Links for April 2010

Court seeks comments on emeritus pro bono rule

The Tennessee Access to Justice Commission has proposed that the state Supreme Court adopt a new rule establishing an "Emeritus Attorneys Pro Bono Participation Program." In February, the court published the rule for comment. The proposal would create new rule 50A, allowing attorneys who no longer actively practice law to provide free legal services through approved legal assistance organizations. The proposed rule lays out qualifications for participation, a certification process for both lawyers and organizations seeking to participate, and responsibilities of attorneys who are certified. Comments, which are due by April 12, should be submitted to the Supreme Court clerk.

Download the proposed rule at http://www.tba2.org/emeritusrule_comments_021110.pdf


You might need a 'virtual escape'

The same technology that has freed attorneys from their physical office space has also tethered them to clients around the clock, perhaps thwarting work-life balance as much as it helps. In fact, more than four-fifths of lawyers use a BlackBerry or other smartphone while away from the office, according to the 2009 ABA Legal Technology Survey Report, up from 67 percent in 2008 and 53 percent in 2007. Read about some lawyers who were able to disconnect, at least while on vacation, and find out if that might be for you. The ABAJournal has the story http://www.abajournal.com/magazine/article/virtual_escape/


With bleak job market, law schools continue to fill up

About 151,400 people sat for law school entrance exams last year, and more than 51,000 entered law school -- even with the economy sending negative signals to new lawyers. Belmont, which will start its first law class in 2011, has had more than 650 people sign up for information about admission. They're all banking on the job market to improve by the time they graduate. But currently, job placement for new lawyers is still bleak. "What we are seeing is the employers of lawyers are shying away from hiring entry-level attorneys," says Pam Koerner, whose firm recruits for top law firms in the South. "They are gravitating more toward lateral attorneys with two-plus years of legal experience." With this in mind, schools are coming up with innovative ways to place their graduates, including Vanderbilt's new Public Service Initiative, which offers unemployed graduates a six-month stipend and teams them up with nonprofits. The Tennessean has the story.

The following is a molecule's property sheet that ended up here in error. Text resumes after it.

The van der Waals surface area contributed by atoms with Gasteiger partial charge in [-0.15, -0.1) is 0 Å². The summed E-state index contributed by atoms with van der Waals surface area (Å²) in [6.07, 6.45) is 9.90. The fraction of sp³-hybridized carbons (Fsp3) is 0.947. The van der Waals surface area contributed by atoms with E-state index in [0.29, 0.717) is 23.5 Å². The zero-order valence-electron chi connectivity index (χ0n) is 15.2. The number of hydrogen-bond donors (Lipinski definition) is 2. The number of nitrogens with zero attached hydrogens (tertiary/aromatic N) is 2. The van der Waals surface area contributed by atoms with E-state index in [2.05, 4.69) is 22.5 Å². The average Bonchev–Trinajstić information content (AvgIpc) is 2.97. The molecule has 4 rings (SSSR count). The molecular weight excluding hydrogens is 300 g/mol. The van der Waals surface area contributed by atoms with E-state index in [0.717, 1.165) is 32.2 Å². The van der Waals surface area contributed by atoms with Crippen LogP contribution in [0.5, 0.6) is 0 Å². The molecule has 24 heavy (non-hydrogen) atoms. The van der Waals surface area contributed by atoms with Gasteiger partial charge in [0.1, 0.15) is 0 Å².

Lawyers see bankruptcy, litigation boom coming Nearly one in three lawyers see bankruptcy and foreclosure as the practice areas that will experience the most growth in the next three months, according to a poll released Wednesday by California-based Robert Half Legal. Other growth areas according to practioners include litigation, labor and employment, intellectual property, ethics, and corporate governance. The survey included responses from 300 attorneys in the largest law firms and corporations in the United States and Canada. Learn more in the Nashville Business Journal.

UT and Lipscomb team up for joint J.D./M.A.

The University of Tennessee College of Law and David Lipscomb University's Institute for Conflict Management are partnering together to offer UT law students the opportunity to earn a Masters degree in conflict management from Lipscomb while pursuing their law degree. Students who enroll in the program will receive a 50 percent discount on tuition rates at Lipscomb. UT reported the news in its weekly electronic newsletter.

Materials available for Law Day

The theme for the 2010 Law Day has been set and materials are available for any interested parties. The theme, "Law in the 21st Century: Enduring Traditions, Emerging Challenges," explores how society can balance long-held legal traditions with changing global realities. To help guide discussion on the topic, the ABA has released a resource guide that covers three topics: reforming American government in the 21st Century, music distribution and copyright, and pirates and the law. The discussion guide is available for download on the ABA site at http://www.abanet.org/publiced/features/dialogues.html.

Learn more about Law Day 2010 at http://www.abanet.org/publiced/lawday/home.shtml



TV program looks at campaign cash in judicial races

Bill Moyers Journal looks at how campaign cash in judicial races may sway America's courts. In tonight's episode, the show revisits the 1999 Frontline special "Justice for Sale" which looked at the growing concern that campaign contributions may be corrupting the judicial process. Learn more about the program